Theater Review: Annie delivers a dose of positivity we all need
It's a great pre-Christmas treat!
(SPOT.ph) Lately, local news has been filled with reports on the weakening peso, alarming poverty rates, and drug-related killings. It's not exactly the Great Depression, but we can totally benefit from the huge supply of optimism courtesy of Resort World Manila's major stage production, the family musical Annie, which had its gala night on Friday, October 7.
Directed by Michael Stuart Williams, the Thomas Meehan original indulges in its overflowing sense of hope, from the lyrics "Maybe when I wake they'll be there calling me 'baby'" to the huge and well-decorated Christmas tree towards the end of the show. The story opens one chilly morning of December 1933 as the children of the New York City Municipal Orphanage wake up to Molly's (Cheska Rojas) loud cries. Annie (Isabeli Araneta Elizalde) comforts her by sharing her hopes of finding her parents someday. Miss Hannigan (Menchu Lauchengco-Yulo), tyrannical head of the orphanage, foils Annie's plan to run away and is about to punish her when Grace Farrell (Jill Peña) comes in. As it turns out, she works for the billionaire industrialist Olivier Warbucks (Michael de Mesa) who wants to spend Christmas with an orphan. Grace chooses Annie and both their lives are changed forever.
Ten-year-old Elizalde, a theater newcomer, hits all the right notes and evokes equal amounts of sadness and cheerfulness when she belts out “Tomorrow.” Her face lights up every time she smiles, a gesture that easily turns the usually cold Warbucks into a softie. De Mesa could've spent more time portraying that cold persona from the start, as he warms up to Annie a bit too abruptly later on in the play.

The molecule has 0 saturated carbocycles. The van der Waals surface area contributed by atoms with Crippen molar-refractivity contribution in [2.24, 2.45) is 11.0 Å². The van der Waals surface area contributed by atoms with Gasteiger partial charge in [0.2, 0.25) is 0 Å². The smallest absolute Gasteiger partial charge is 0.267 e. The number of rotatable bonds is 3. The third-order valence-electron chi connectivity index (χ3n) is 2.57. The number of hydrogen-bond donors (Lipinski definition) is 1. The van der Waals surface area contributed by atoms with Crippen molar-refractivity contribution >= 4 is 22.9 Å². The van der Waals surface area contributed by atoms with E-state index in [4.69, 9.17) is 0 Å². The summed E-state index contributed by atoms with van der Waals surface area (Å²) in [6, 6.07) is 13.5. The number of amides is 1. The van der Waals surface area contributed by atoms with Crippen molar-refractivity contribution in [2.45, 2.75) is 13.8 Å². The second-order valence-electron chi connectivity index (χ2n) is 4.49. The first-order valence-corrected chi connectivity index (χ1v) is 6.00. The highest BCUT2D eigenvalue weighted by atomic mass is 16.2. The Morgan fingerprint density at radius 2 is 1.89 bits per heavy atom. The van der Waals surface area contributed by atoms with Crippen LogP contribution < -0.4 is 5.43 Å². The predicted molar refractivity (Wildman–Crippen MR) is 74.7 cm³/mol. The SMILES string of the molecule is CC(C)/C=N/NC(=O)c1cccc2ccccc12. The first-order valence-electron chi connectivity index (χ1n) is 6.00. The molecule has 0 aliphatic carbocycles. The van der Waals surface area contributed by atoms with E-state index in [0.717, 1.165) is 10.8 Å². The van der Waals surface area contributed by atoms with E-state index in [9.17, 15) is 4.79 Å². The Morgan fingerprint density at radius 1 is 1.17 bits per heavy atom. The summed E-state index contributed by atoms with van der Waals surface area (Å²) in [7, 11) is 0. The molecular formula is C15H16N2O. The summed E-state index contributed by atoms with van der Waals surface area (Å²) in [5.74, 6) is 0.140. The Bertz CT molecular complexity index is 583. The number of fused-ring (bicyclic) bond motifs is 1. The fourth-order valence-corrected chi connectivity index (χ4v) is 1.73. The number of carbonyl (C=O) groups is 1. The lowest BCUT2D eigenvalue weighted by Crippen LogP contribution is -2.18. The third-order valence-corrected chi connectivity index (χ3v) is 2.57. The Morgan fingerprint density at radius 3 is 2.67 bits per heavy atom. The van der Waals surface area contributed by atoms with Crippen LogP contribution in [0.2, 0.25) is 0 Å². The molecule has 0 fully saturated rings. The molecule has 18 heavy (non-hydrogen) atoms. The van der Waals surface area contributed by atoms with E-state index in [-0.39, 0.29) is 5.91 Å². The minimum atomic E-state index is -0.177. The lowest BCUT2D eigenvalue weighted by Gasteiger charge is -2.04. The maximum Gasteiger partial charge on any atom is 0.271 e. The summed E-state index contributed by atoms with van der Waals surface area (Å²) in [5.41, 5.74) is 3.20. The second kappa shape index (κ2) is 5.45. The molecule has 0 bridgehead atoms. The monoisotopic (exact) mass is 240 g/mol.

Dog lovers, you better keep an eye out for the golden retriever who plays the stray dog Sandy, which goes by the name Tony Dinozzo Manlapaz. We give props to Elizalde for staying in character around the extra playful canine.
Lauchengco-Yulo’s rendition of Miss Hannigan stands out especially when she delivers those drunken slurs, gets tipsy, and shouts to no end. But when she confesses that she’s “an ordinary woman with feelings” who’d “like a man to nibble on (her) ear” in her solo of “Little Girls,” you’d wonder just how vicious Miss Hannigan is (or isn’t).
Annie’s stage design is a sight to behold, thanks to the Newport Performing Arts Theater’s state-of-the-art LED technology. The interiors in Warbucks’ Mansion along Fifth Street, the façade of the White House in Washington D.C., and even the slums of Hooverville are all projected on the video walls and proscenium of the stage to complement the 1930s set design and old-school feel. Even the set transitions are done so smoothly with efficient use of a revolving stage. It is a cohesive masterpiece by scenic designer Faust Peneyra, projections designer GA Fallarme, and lights designer Jonjon Villareal.
From the actors to the stage, the story to the music, Annie is a wonderful pre-Christmas treat that will make you forget that “hard-knock life,” even just for a while.
Annie runs until December 4 at the Newport Performing Arts Theater in Resorts World Manila, Newport Boulevard, Newport City, Pasay City. Krystal Brimner alternates for the role of Annie. Tickets, priced from P800 to P3,200, are available at Ticketworld. For more information, visit Resorts World Manila's website.